Originally published in Points West magazine in Summer 2003
Why Are There No Great Women Artists of the West? But, Wait, There’s Georgia O’Keeffe
By Sarah E. Boehme
Former Curator, Whitney Western Art Museum
Georgia O’Keeffe (1887–1986) stands as an important figure in American art with her stunning articulations of floral patterns, bone shapes, and stark land and cloudscapes. She chose to live in the West and used the West as an inspiration, but like many artists who do not wish to be categorized, she would not have wanted to be labeled as a western artist, or as a woman artist, or as any type of artist that might appear limiting. Her accomplishments as an artist, her fame, and her popularity thrust her into the pantheon of western artists, as the exceptional woman, but her modernity signals the upheaval of change.
Born in Sun Prairie, Wisconsin, O’Keeffe studied at the Art Institute of Chicago, the Art Students League in New York and with artists such as Arthur Wesley Dow. She taught art in Texas and South Carolina, but formed a determination to paint rather than to teach. A portfolio of her works was shown to Alfred Stieglitz, the important photographer and founder of the modernist 291 Gallery in New York, who gave her an exhibition, an important step in establishing her career.
She and Stieglitz would later marry, each pursuing an artistic career, but theirs was not a conventional domestic environment. In 1929 O’Keeffe discovered New Mexico, a place that became important for her, but not for Stieglitz, so this western environment of desert was hers alone. She returned there for sketching trips while maintaining contacts with the New York art world, and eventually settled in New Mexico, a state where, after her death, a museum was founded to honor her artistic legacy. The changes that revolutionized the artistic world in the early twentieth century affected not only the very forms of art but also the institutions that brought art, like that of O’Keeffe’s, to the public eye.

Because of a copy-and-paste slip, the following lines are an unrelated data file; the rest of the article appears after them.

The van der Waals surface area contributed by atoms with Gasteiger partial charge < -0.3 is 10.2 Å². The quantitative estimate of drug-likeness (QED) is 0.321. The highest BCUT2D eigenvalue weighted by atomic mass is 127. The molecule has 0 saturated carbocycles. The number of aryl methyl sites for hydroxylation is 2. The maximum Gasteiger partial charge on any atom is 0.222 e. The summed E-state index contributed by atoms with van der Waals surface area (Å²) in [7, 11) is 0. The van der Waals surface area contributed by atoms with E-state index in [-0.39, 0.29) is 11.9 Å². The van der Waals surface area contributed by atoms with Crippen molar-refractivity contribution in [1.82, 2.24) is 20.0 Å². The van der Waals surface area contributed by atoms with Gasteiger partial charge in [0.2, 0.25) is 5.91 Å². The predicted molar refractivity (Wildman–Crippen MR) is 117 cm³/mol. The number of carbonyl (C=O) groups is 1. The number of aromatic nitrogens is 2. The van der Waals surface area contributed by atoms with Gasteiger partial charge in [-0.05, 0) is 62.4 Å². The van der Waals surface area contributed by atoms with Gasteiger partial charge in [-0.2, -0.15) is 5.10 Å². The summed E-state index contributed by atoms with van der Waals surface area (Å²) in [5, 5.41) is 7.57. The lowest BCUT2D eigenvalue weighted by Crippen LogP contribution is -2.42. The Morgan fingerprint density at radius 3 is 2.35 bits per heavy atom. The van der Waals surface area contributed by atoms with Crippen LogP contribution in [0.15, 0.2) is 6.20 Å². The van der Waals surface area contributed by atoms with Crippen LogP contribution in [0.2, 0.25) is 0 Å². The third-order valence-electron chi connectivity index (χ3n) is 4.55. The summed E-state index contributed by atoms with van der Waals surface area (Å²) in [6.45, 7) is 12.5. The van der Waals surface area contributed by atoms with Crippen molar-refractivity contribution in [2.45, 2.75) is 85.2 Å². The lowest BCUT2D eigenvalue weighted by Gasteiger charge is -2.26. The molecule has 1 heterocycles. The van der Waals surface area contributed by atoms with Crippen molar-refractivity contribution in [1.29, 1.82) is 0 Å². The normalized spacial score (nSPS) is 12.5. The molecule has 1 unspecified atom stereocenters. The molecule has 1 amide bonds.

1. The literature on Georgia O’Keeffe is voluminous. See, for example, Barbara Buhler Lynes, Georgia O’Keeffe, Catalogue Raisonné (New Haven, Washington, D.C., and Abiquiu: Yale University Press, National Gallery of Art and The Georgia O’Keeffe Foundation, 1999) and Peter H. Hassrick, ed., The Georgia O’Keeffe Museum (New York: Harry N. Abrams in association with the Georgia O’Keeffe Museum, 1997).